Spring Symphonies: 30/60 John Adams: Chamber Symphony

This is the last of this little series and it ends with a living composer which I thought fitting.
John Adams Chamber Symphony (1992) followed the lead of Schönberg’s Chamber Symphony though he added a few instruments to Schönberg’s ensemble.  His major feat was to create a hard (to play) work for a small body of players which still has symphonic and popular impact.  In many ways he returned to the idea of a symphony that Haydn or Mozart would recognise - making an entertaining and interesting piece which is structured but also captures the more popular music of the time. Not only the music either - the sounds of the time too with varied percussion and synthesiser and amplification.  It stays rooted in Adams’ style and gives us his view of what a modern chamber symphony might offer.

The first movement is entitled Mongrel Airs: this is a allusion to a British critics view that Adams’ music lacks pedigree.  A nonsensical view clearly: it’s one that can be thrown at virtually every composer.  The sound of this movement is typical of Adams - brisk, highly defined melodic lines of clear timbres woven together to bring a rich aural tapestry to life, but not necessarily easy to follow given Adams love of repeated phrases.  He scores this movement for something akin to a high grade blue grass ensemble but actually much bigger and better than that.  The interesting progressive accretion of melodies and timbres on top of each other makes for a devilish first acquaintance.  But persist and you’ll find moments that intrigue and entertain.  Its something of an acquired taste for those who like big orchestra Adams - but if you know Gnarly Buttons then you’ll be accustomed to this heady mix of squeaks, squawks and strong complex rhythmic drive. 

The second movement, Aria with Walking Bass couldn’t be more straightforward.  There’s a lot to enjoy here - both in the fresh and upbeat scoring and the ebb and flow of complexity in the counterpoint.  The pace picks up abruptly and then relents - it’s a bit of battle there after with fast music over this superbly rich bass line which seems steadfast.  This is jaunty music - never so far from it’s roots that the listener is deserted by the composer.  Again there are moments to savour - such as the high clarinet singing over the lower one which warbles a pedal all the way to the movement’s close.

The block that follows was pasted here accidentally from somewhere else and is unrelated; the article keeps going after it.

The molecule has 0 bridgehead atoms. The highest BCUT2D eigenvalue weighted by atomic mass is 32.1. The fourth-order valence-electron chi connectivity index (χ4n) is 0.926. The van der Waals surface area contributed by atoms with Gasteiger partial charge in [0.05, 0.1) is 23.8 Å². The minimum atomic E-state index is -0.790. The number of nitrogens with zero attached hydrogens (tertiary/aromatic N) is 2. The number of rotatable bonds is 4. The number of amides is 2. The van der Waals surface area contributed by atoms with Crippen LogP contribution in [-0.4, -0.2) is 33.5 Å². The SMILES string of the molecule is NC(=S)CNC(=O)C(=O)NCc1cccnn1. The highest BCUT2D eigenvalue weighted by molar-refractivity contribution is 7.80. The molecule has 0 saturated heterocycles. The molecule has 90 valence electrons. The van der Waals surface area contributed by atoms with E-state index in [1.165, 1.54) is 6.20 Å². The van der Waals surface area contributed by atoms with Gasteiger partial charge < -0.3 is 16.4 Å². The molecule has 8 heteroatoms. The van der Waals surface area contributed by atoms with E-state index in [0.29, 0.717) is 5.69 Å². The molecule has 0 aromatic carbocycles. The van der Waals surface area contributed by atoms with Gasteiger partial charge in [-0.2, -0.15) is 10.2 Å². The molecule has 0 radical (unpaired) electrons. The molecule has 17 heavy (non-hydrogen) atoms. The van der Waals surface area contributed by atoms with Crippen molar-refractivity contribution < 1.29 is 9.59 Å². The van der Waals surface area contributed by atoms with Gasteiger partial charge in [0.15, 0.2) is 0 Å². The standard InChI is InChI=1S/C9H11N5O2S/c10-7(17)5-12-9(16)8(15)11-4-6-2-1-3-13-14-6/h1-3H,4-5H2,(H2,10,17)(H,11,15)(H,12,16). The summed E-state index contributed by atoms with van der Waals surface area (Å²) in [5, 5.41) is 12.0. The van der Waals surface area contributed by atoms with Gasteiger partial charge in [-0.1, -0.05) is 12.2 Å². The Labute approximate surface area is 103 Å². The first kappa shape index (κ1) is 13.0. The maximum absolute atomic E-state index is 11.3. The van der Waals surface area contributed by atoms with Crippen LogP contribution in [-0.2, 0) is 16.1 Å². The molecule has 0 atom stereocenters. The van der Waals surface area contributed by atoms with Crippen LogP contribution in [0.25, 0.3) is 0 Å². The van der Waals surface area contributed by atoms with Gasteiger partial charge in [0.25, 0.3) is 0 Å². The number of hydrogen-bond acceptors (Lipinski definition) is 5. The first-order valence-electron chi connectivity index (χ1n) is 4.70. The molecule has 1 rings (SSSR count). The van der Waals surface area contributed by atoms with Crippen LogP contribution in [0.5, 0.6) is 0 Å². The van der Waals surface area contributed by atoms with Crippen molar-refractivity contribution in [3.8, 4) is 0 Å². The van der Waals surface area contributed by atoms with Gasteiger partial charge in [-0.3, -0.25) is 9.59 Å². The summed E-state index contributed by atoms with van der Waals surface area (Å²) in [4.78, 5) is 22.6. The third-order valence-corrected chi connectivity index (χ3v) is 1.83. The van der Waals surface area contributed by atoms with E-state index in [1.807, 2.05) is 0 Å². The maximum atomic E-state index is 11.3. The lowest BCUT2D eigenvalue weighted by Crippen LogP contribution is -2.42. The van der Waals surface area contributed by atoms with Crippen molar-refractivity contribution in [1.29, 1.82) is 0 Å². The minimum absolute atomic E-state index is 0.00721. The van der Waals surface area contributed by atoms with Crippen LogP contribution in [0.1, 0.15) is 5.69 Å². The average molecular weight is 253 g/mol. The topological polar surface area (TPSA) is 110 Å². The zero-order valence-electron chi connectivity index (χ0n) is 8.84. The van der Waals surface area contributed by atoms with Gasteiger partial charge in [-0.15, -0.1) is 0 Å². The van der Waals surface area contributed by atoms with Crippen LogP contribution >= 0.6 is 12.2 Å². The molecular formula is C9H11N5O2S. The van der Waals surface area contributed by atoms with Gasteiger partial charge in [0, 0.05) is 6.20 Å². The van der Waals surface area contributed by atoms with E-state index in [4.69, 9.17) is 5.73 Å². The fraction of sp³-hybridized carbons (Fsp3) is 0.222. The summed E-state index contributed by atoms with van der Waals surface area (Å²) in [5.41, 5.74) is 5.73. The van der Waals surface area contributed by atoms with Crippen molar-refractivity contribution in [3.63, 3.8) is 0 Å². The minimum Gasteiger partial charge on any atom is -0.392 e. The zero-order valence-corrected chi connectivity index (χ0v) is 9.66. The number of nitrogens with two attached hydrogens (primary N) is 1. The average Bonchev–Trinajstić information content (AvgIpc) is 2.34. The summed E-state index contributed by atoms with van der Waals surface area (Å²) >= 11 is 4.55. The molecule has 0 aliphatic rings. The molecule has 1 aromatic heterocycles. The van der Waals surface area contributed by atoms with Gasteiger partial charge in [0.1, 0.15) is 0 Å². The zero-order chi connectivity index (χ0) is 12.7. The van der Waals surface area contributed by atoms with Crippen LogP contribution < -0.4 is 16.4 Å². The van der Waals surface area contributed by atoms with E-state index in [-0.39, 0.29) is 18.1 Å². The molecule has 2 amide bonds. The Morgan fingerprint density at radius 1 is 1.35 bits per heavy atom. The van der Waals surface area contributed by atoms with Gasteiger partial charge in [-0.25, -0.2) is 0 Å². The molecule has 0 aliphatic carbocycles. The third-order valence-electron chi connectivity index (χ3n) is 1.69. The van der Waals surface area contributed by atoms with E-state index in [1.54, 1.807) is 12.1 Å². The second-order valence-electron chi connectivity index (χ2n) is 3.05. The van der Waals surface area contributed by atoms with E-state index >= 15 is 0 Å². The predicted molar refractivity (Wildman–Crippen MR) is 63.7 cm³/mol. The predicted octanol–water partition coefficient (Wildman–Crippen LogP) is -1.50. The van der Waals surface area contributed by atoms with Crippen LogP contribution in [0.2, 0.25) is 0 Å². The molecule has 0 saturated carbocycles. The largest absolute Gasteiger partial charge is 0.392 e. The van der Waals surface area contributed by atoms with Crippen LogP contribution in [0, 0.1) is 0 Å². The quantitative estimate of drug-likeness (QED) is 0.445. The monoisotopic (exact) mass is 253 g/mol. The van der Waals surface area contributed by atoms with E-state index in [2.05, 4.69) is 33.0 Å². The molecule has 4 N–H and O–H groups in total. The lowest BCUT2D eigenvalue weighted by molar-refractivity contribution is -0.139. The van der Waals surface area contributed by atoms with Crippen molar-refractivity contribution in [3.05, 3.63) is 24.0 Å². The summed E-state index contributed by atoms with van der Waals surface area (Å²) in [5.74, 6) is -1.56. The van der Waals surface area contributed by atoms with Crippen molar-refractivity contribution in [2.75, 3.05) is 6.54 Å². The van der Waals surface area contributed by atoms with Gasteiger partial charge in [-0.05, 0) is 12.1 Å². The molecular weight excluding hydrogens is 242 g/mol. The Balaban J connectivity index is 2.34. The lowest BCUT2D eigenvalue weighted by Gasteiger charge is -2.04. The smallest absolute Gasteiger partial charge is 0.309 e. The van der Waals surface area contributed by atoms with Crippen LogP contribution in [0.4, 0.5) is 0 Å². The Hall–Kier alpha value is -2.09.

The last movement is fast and aptly named Roadrunner.  Adams aligns this work and this movement in particular with the cartoon music that his son was listening to in the room next door when he was preparing for the work.  He says the mood of cartoon scores match the mood of the Schönberg Chamber Symphony - he’s right of course.  This movement just presses on, mimicking the invention of a score by Scott Bradley (Tom and Jerry) and it is as bewildering.  Cartoon music without pictures is of course a new thing but it is fiendish to play and brilliantly febrile in the imagination as we take it in.  The fast paced cartoon might not be though of as a classical music, but when we reach the levels of sophistication of Bradley’s scores we’re in that ball park.  Such peices, without the pictures, become reckless enterprises for conductors and orchestras - open to all sorts of deviation.  For the audience they become formless stream of consciousness music - fantastic, improvised (in the mind) and often very witty.

I think the bigger picture here is not the muscular angularity of both Adams’ inspirations - but a great attempt to wrestle Schönberg’s invention away from the idea that it’s a cerebral exercise for the listener.  Adams creates an immediate and telling emotional connection (like the great classical masters and like the masters of the cartoon score) not least because the scale of the work which is more intimate than a symphony orchestra can allow.  To my mind the makes it that rare thing in our time - a very accessible symphony.  I love it’s energy, it’s intricacy and invention.

Here’s a clip of Nicholas Collon conducting the Aurora Orchestra in the last movement


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